Spot values at a glance:
Asian equities were mixed, with declines in Tokyo, Seoul and Sydney, and gains in Shanghai, Hong Kong and Singapore, as traders awaited further developments on the North Korea front. Gold held near an 11-month high, while the yen slipped further below the 110 handle.
- North Korea is “begging for war” by testing a nuclear weapon, said US ambassador to the UN Nikki Haley on Monday in a push for harsher sanctions against Kim Jong Un’s regime. Shutting down China’s oil exports to the unruly agitator next door are in focus as a way to bring North Korea to heel, though Beijing is unlikely to agree to take such a dramatic step after describing Trump’s threat to cut off all trade with nations that do business with North Korea as unfair.
- In a telephone call, US President Donald Trump and South Korean President Moon Jae-in “agreed to maximize pressure” on North Korea. Moon’s government acceded to a temporary full deployment of a missile defense system and warned that its neighbors’ actions will damage financial markets as well as the real economy.
- Trump has also “provided his conceptual approval” for South Korea to buy “many billions of dollars’ worth of military weapons and equipment” from the US, according to a statement from the White House.
- South Korea’s Chang Kyung-soo, acting chief of the Defense Ministry’s policy planning office, said on Monday that his country’s northern neighbor is preparing for a possible intercontinental ballistic missile launch.
- The House of Representatives will vote Wednesday on a Hurricane Harvey relief bill that won’t contain language aimed at staving off a US default on its debt. Republican leaders for now are bowing to the demands of their most conservative members and won’t combine legislation raising the US debt ceiling with Harvey aid, a House Republican aide said Monday. Treasury Secretary Steven Mnuchin said on Fox News Sunday that the 2 issues should be combined. Mnuchin has said the debt limit must be raised by Sept. 29 in order to avoid a market-shaking default.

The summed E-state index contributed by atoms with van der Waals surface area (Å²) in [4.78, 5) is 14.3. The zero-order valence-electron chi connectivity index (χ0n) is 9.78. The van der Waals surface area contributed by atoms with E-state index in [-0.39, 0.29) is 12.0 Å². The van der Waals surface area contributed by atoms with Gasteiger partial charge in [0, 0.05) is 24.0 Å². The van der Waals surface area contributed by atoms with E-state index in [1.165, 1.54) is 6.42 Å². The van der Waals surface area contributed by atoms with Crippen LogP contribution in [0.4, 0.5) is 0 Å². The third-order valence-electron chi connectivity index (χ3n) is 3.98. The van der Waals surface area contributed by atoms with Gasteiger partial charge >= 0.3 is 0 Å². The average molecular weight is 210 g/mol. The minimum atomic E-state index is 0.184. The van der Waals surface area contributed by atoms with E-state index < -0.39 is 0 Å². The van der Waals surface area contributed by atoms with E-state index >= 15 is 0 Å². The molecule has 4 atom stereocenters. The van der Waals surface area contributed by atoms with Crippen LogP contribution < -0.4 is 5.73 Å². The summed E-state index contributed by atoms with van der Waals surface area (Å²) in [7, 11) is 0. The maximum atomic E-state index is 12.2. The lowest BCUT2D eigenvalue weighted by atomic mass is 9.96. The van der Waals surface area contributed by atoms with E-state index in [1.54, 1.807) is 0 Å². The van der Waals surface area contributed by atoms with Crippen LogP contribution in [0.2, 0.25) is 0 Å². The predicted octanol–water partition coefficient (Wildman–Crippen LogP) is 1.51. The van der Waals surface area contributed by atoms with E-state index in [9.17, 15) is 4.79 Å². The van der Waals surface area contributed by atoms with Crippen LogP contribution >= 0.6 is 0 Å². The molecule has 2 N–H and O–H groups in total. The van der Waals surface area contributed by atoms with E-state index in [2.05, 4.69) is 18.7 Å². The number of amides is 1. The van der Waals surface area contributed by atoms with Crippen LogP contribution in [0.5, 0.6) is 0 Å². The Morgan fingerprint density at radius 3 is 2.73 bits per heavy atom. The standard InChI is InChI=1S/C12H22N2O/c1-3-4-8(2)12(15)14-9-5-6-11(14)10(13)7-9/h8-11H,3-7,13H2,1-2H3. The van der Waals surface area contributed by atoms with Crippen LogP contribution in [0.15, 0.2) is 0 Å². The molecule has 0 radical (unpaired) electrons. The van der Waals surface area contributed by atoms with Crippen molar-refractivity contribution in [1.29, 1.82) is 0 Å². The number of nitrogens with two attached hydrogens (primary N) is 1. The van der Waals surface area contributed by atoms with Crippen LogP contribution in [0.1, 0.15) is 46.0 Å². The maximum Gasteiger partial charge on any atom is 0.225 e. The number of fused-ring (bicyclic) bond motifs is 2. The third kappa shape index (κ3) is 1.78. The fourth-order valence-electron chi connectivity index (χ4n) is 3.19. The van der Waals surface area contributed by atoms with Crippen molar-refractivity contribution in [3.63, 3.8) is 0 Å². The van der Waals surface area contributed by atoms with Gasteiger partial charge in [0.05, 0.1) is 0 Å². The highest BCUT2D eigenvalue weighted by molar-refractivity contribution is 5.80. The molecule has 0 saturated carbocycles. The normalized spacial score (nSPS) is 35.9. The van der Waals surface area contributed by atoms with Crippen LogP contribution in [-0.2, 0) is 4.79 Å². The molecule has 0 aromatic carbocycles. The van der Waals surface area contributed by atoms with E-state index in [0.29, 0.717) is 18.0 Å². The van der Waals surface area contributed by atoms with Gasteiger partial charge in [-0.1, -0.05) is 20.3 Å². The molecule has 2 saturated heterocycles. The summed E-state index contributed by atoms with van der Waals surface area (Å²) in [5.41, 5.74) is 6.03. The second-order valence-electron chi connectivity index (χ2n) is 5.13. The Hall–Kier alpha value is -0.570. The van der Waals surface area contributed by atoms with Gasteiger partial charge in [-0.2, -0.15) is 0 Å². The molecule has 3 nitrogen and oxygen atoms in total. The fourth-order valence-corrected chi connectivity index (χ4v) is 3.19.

- US markets were closed on Monday for Labor Day, although S&P 500 Index futures traded to the downside.
- The US dollar declined as investors sought other safe haven currencies such as the yen and the Swiss franc. The Bloomberg Dollar Spot Index was 0.1% lower earlier this morning, while the Dollar Index shed 0.1 % to 92.545.
- The benchmark 10yr Treasury yield slipped 3bps to 2.14% earlier today.
- The latest round of NAFTA talks is nearing its conclusion without any major breakthroughs or agreements on even the least-contentious topics, officials familiar with the negotiations say, fuelling doubts among observers that a deal can be reached this year. While negotiators have now initially addressed all major topics and made some progress, they have yet to agree on any major contentious issue and the 3 countries are far from a deal on any individual NAFTA chapter, officials said.
- European Producer prices in July failed to gain from a month ago and rose 2.0% from a year before, missing median estimates of 0.1% and 2.1% respectively.
- The Markit UK Construction PMI for August fell to 51.1, from 51.9 in July, faring worse than the predicted 51.0 reading.
- Retail sales climbed in August at the fastest rate since Easter, with the like-for-like gain increasing to 1.3% from a year earlier, the British Retail Consortium and KPMG said Tuesday. While that’s the third consecutive month of rising sales, growth has been mainly driven by higher food prices rather than because shoppers are buying more goods, according to the BRC. Purchases of non-food items picked up in the 3 months to August after a spell of weakness.
- The Caixin PMI Composite rose to 52.4, from 51.9 in July. Services PMI increased from 51.5 to 52.7 last month. No estimates were provided.
- The Nikkei PMI for services slipped to 51.6 in August, down from 52.0 in July.
- The PMI in August gained to 51.8, from 51.0 in July, surpassing the consensus forecast of 51.2. The electronics sector index advanced too, from 52.2 to 53.2.
- Spot gold maintained near an 11-month high, remaining supported above the $1,330/Oz handle as US President Trump agreed to support billions of dollars in new weapon sales to South Korea, following North Korea’s nuclear test.